A former state senator, Troy Hebert, recently suggested that two numbers ought to always be in the next governor’s mind: 53 and 20.
Those are the majorities in House and Senate, and his larger point was that the support of the Legislature is critical to anything a new governor wants to do in office.
We think that it behooves the runoff candidates for governor, who are obviously obsessed right now with turnout and poll numbers, to think about two other numbers: 70 and 26.
Because it is with 70 votes in the House and 26 votes in the Senate that one achieves a two-thirds majority, vital to passing new taxes and, perhaps, depending on a legal challenge to some actions of the 2015 Legislature, even ending tax breaks previously granted.
It is those two-thirds votes that are more elusive both mathematically and politically.
And if there are big numbers that ought to worry the lawmakers and the new governor, it is the massive shortfalls in the budget, both in the current year and in the new budget that must be crafted by a new administration in early 2016.
It is the problem that candidates can easily identify and decry but have been unwilling to be as specific about what they’re going to do about shortfalls of $1 billion or more.
Most of the legislators seeking re-election have been returned to office, so they are not newbies. But they and the governor’s candidates can benefit from a major report on Louisiana’s out-of-date tax system.
The Committee of 100 for Economic Development, a business group, commissioned experts from the nonpartisan Tax Foundation and drew in Louisiana experts to talk about ways to fix the tax system.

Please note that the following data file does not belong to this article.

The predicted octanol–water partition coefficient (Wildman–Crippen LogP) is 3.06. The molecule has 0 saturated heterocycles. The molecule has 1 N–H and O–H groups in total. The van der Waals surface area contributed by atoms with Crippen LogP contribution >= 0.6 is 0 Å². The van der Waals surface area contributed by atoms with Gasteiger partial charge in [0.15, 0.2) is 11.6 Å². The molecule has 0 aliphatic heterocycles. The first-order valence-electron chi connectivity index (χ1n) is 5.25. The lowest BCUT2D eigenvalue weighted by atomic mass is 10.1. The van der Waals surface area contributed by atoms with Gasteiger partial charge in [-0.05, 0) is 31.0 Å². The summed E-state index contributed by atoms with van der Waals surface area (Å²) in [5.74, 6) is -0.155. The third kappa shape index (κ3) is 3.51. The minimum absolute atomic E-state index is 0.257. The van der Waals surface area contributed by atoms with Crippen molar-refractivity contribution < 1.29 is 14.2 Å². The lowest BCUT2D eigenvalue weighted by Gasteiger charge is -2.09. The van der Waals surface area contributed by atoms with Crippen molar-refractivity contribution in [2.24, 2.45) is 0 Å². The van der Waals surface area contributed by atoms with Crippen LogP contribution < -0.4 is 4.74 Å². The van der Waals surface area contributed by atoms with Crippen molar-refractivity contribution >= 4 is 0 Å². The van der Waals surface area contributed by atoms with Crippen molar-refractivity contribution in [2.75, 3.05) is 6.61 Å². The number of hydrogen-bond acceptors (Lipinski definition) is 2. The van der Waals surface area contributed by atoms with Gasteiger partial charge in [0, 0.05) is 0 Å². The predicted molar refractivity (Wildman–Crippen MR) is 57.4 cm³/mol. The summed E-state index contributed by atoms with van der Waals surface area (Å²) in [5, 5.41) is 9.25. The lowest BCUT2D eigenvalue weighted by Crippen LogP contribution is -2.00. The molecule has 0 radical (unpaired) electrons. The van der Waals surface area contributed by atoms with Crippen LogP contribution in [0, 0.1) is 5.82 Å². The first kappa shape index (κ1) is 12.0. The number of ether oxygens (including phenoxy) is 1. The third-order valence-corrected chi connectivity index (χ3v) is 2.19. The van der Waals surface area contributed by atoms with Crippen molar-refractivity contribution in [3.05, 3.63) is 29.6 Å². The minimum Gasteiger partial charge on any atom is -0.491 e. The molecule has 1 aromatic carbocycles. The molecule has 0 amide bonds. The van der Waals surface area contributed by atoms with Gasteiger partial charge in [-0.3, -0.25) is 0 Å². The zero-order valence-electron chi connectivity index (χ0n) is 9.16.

It’s a reasonable list of options for streamlining tax collection and generating money for state government in an economically responsible way. For conservatives, it has the benefit of showing how a broadened tax base in the income tax, for example, could allow a significant cut in the tax rate.
“We must recognize that there are no easy or quick fixes,” Committee of 100 Chairman Tom Clark said. “Success will require a comprehensive review and correction of the causes of our structural budget deficit problems and not simply reducing spending or increasing taxes.”
Some of the proposals might require changes in the bloated, overwritten Louisiana Constitution, where we’ve added tax breaks or basic provisions that are less flexible than in ordinary law. That means that the significant numbers are often going to be 70 and 26, because the first big hurdle to constitutional changes is a two-thirds vote of House and Senate.
Then, the new governor and lawmakers have to sell the changes to a vote of the people.
Such big changes are going to be challenging in the State Capitol. But they don’t get rolling without a credible set of options priced out for consideration. The Committee of 100 has given a solid start to real changes in the tax system.